Sometimes it is sufficient that we follow our way quietly to be detested. This is because some frustrated people cannot stand to see others feeling good and they want everyone to be tormented by their own discomfort. Instead of dealing with their misery and groped to improve their lives, they prefer trying to ruin other people's ones. As well as regrettable, this is an unintelligent attitude, as they may enjoy more concrete benefits by devoting time and energy in self-improvement, maybe learning something by the people they envy.

Esteem and admiration are healthy passions that bring a precious gift: learning by imitation. Envy, on the contrary, is only a poison, which does not help in personal growth, but makes people petty and pathetic and, above all, make them lose sight of their goals. The envious people fight for the destruction of others rather than their own realization, as they are afraid to look at themselves and prefer focusing their attention on the others, searching for scapegoats for their misery. Behind rivalry, arrogance and unjustified aggressive behaviours, there is a deep sense of inadequacy, lacking self-esteem and fragile personality.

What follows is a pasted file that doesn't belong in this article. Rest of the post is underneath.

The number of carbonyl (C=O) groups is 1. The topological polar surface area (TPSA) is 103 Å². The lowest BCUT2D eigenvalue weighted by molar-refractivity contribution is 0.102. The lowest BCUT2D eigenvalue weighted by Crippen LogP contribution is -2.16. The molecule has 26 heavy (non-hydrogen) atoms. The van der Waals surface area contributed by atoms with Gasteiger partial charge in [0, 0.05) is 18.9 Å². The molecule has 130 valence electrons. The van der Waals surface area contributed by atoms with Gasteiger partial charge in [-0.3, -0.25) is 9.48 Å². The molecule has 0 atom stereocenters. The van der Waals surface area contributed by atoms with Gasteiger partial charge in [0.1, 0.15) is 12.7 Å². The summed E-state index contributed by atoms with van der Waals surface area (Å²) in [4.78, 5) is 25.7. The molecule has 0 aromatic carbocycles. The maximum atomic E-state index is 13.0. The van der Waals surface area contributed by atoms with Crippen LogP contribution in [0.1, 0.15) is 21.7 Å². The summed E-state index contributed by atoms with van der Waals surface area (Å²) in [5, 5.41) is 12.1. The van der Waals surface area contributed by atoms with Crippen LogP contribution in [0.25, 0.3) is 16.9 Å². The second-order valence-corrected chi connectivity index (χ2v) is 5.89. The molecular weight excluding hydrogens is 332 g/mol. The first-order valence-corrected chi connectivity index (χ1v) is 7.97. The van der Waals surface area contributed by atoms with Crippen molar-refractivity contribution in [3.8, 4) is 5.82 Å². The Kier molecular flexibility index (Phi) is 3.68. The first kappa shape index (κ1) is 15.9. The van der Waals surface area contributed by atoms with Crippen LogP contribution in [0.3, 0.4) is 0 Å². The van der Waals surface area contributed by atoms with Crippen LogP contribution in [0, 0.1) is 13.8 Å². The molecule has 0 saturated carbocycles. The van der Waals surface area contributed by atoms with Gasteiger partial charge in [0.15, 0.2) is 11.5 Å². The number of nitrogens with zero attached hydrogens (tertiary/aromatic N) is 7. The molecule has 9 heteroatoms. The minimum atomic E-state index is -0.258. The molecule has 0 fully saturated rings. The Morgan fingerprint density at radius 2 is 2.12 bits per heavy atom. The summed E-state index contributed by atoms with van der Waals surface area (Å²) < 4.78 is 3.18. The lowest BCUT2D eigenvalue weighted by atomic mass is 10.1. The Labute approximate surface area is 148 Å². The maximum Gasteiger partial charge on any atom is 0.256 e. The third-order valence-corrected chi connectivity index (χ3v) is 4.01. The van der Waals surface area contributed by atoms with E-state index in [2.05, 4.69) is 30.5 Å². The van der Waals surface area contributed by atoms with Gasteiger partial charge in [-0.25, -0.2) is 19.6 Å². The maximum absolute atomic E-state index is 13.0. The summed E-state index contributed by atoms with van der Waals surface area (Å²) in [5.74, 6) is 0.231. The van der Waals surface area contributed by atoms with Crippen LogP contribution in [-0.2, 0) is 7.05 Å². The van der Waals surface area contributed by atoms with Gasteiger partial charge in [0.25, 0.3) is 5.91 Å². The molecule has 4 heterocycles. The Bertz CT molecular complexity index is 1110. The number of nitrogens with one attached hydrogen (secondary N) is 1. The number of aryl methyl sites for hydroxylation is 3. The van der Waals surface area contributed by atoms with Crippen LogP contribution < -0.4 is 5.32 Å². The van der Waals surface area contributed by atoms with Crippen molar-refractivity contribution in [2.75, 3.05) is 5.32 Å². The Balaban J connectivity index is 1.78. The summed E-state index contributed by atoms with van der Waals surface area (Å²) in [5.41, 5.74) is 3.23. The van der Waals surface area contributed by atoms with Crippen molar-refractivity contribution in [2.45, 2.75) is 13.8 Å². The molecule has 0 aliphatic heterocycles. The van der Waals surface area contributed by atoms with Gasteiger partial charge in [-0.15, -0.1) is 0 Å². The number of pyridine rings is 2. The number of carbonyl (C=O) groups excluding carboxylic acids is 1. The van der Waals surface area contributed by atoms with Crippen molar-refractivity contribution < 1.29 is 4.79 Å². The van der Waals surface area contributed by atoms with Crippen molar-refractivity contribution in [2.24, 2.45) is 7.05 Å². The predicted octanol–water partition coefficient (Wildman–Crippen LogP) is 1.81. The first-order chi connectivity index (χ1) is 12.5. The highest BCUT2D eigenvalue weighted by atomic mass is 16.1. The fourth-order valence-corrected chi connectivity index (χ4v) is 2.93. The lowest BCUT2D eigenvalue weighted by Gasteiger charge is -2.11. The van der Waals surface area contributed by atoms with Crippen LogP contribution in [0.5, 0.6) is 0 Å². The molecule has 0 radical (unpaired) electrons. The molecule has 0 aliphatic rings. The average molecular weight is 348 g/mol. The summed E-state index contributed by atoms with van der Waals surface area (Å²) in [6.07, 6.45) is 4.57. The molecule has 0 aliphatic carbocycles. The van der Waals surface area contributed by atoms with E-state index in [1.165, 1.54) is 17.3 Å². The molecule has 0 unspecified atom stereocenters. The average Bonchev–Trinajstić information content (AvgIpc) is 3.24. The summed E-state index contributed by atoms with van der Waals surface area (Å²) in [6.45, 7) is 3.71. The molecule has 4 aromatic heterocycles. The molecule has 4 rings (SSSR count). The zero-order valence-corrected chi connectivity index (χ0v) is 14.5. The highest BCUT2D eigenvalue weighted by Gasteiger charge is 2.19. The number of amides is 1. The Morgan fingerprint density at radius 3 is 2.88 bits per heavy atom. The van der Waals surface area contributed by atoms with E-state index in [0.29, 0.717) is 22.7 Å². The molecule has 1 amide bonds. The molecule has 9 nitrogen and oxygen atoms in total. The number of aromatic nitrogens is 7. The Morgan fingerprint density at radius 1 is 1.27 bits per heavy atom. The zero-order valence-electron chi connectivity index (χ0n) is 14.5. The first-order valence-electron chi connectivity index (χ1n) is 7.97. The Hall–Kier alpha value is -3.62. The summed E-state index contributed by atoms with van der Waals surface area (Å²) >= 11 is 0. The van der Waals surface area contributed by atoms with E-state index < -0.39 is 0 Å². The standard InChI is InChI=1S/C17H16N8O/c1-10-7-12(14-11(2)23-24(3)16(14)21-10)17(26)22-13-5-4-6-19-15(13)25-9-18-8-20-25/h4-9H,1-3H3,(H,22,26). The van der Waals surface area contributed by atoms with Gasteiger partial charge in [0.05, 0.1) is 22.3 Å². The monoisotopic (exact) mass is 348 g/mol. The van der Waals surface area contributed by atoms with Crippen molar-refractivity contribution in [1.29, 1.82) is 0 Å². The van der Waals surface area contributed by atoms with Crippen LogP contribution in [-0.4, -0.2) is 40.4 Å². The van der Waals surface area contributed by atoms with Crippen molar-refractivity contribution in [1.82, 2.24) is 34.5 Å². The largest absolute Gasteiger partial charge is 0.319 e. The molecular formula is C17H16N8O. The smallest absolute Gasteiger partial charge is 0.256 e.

Therefore, if you are a victim of oppressive envious people, have pity on them, but never deny your talents in order to protect their weak nature . What you can do is to direct them to a good psychotherapist: it is not violating your identity that your oppressors will improve theirs: you have a compassionate heart, but you have not got the vocation of the holy martyr, have you?!

Thus, my advice is the following one: do not make the mistake of keeping a low profile just to pander to the whims of envious individuals. Do not be afraid to show who you are, namely brilliant and talented. This does not mean to be arrogant or conceited, it means to do justice to yourself, to give yourself the opportunities you deserves, with no fear of upsetting the mood of someone who has inferiority complex. Shine, and with all due respect to everyone, go on to head up and if, so moving, you lose some false friends who will be blinded by your light, you will deal with it as you will finally know that you can count on yourself.

Marzia VaccaroI Like Italy